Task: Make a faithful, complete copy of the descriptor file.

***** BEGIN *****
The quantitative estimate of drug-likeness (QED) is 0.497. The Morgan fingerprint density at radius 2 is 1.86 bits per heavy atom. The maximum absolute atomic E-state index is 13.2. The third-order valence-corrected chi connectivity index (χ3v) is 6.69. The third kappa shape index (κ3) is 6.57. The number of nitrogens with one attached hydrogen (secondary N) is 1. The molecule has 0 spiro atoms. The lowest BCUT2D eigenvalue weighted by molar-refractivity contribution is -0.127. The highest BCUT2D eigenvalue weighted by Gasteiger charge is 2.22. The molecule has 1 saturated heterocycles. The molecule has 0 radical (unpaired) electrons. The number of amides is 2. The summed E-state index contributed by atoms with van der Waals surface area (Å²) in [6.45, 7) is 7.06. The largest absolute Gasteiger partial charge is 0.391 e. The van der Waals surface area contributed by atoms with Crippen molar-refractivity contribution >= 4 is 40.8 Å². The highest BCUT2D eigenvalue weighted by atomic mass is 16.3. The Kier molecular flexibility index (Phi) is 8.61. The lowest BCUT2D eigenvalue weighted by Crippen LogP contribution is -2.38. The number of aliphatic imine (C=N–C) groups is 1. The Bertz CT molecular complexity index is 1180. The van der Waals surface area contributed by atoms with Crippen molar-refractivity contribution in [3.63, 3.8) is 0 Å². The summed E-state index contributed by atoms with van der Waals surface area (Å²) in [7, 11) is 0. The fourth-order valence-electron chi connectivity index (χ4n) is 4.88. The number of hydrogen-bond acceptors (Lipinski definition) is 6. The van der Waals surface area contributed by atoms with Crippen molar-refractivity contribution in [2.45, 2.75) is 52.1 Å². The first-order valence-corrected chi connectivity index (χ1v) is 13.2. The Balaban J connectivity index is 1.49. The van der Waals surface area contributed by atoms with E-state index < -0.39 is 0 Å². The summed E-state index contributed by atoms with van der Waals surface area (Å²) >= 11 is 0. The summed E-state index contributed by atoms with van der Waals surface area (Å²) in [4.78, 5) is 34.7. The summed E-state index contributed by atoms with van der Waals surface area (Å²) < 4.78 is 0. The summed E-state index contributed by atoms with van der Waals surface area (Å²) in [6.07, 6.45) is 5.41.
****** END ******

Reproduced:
The quantitative estimate of drug-likeness (QED) is 0.497. The Morgan fingerprint density at radius 2 is 1.86 bits per heavy atom. The maximum absolute atomic E-state index is 13.2. The third-order valence-corrected chi connectivity index (χ3v) is 6.69. The third kappa shape index (κ3) is 6.57. The number of nitrogens with one attached hydrogen (secondary N) is 1. The molecule has 0 spiro atoms. The lowest BCUT2D eigenvalue weighted by molar-refractivity contribution is -0.127. The highest BCUT2D eigenvalue weighted by Gasteiger charge is 2.22. The molecule has 1 saturated heterocycles. The molecule has 0 radical (unpaired) electrons. The number of amides is 2. The summed E-state index contributed by atoms with van der Waals surface area (Å²) in [6.45, 7) is 7.06. The largest absolute Gasteiger partial charge is 0.391 e. The van der Waals surface area contributed by atoms with Crippen molar-refractivity contribution >= 4 is 40.8 Å². The highest BCUT2D eigenvalue weighted by atomic mass is 16.3. The Kier molecular flexibility index (Phi) is 8.61. The lowest BCUT2D eigenvalue weighted by Crippen LogP contribution is -2.38. The number of aliphatic imine (C=N–C) groups is 1. The Bertz CT molecular complexity index is 1180. The van der Waals surface area contributed by atoms with Crippen molar-refractivity contribution in [3.63, 3.8) is 0 Å². The summed E-state index contributed by atoms with van der Waals surface area (Å²) in [7, 11) is 0. The fourth-order valence-electron chi connectivity index (χ4n) is 4.88. The number of hydrogen-bond acceptors (Lipinski definition) is 6. The van der Waals surface area contributed by atoms with Crippen molar-refractivity contribution in [2.45, 2.75) is 52.1 Å². The first-order valence-corrected chi connectivity index (χ1v) is 13.2. The Balaban J connectivity index is 1.49. The van der Waals surface area contributed by atoms with E-state index < -0.39 is 0 Å². The summed E-state index contributed by atoms with van der Waals surface area (Å²) >= 11 is 0. The summed E-state index contributed by atoms with van der Waals surface area (Å²) in [4.78, 5) is 34.7. The summed E-state index contributed by atoms with van der Waals surface area (Å²) < 4.78 is 0. The summed E-state index contributed by atoms with van der Waals surface area (Å²) in [6.07, 6.45) is 5.41.